Painting Neural Circuitry With a Viral Brush: Are the Neighbors Green?

Note: This is the second installment of a two-part series describing the use of engineered rabies viruses in the elucidation of neural circuits. These columns appear in the Psychiatric Times. Learn about Brain Rules here.

In last month’s column (“Painting Neural Circuitry With a Viral Brush,” Psychiatric Times, October 2008), I used Michelangelo’s famous fresco, “Hand of God Giving Life to Adam” on the ceiling of the Sistine Chapel as a metaphor to introduce a series of technologies that have allowed researchers to map the complex interactions of neural connections in continuously functioning neural tissues. This technology promises to deliver accurate synaptic associations—one finger to another—at a very high level of resolution.

These extraordinary cartographic techniques involve exploiting the natural ability of the rabies virus to set up productive infections in neural tissues. For simplicity’s sake, we are examining the genetic manipulation of hypothetical “Neuron A” and its reaction to a previously engineered rabies virus. Although the manipulations to the virus are complex, using the data obtained, researchers seek to answer a simple, seemingly innocuous question: Are the neighbors green?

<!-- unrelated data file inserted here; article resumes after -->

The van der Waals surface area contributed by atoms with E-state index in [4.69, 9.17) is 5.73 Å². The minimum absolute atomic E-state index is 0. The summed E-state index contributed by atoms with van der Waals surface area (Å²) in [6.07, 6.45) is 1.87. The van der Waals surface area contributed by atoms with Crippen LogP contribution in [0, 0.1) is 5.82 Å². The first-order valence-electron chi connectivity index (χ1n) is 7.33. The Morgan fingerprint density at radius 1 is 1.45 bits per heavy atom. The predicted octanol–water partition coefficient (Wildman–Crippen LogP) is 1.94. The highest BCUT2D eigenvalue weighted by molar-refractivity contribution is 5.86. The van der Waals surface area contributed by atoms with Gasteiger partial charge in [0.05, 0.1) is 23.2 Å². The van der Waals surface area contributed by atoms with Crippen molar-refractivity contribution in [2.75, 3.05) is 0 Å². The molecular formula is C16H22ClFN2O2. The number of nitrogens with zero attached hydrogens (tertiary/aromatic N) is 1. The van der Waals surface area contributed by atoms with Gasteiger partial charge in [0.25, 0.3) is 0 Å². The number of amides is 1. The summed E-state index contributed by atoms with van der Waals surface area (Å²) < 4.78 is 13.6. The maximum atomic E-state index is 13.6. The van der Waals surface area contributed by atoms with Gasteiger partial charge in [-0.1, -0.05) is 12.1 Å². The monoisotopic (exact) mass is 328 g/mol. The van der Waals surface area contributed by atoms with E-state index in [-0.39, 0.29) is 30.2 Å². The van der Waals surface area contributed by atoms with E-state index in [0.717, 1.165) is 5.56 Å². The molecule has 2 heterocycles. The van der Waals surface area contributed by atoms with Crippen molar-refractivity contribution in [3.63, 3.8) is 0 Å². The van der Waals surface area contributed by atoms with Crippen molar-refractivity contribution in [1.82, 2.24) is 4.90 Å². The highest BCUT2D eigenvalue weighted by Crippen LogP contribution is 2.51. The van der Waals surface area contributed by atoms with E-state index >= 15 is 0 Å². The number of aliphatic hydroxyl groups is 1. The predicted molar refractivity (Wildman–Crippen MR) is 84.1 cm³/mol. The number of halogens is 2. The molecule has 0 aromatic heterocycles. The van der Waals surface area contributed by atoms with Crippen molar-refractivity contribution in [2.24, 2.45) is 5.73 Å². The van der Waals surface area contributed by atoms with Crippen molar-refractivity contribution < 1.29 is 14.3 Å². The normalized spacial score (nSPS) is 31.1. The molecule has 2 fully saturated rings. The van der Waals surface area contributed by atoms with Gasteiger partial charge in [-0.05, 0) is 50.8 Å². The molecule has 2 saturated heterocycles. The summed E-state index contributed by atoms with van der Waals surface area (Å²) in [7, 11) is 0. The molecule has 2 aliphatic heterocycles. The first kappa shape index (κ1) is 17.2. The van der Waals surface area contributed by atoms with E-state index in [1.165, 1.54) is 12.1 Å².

In case you do not have last month’s column handy, let me briefly review the life cycle of the rabies virus and reexamine the reengineered virus and Neuron A. We can then turn directly to the data.

Rabies virus

As mentioned last month, the rabies virus has several biological aspects that make it an ideal delivery device for working with living neural tissues. Once inside a nerve cell, the virus sets up a manufacturing site to create more viruses, like any typical virus. At maturity, however, these progenies jump to neighboring neurons, which allows the virus to spread along specific neural routes. This life cycle is handy if you are interested in synaptic connections throughout the body.

The infection can start in the peripheral nervous system and then jump the stout molecular border that separates it from the CNS. (That is why a bite anywhere on the body can result in a catastrophic brain infection.) If one could find a way to follow the virus, one could identify the routes by which it travels.

Aspects of this jumping ability were exploited in the circuit-mapping experiments we are about to review. Both virus and cell had to be genetically manipulated in 3 different ways for the experiment to work.

Download the PDF to read the complete article

No comments: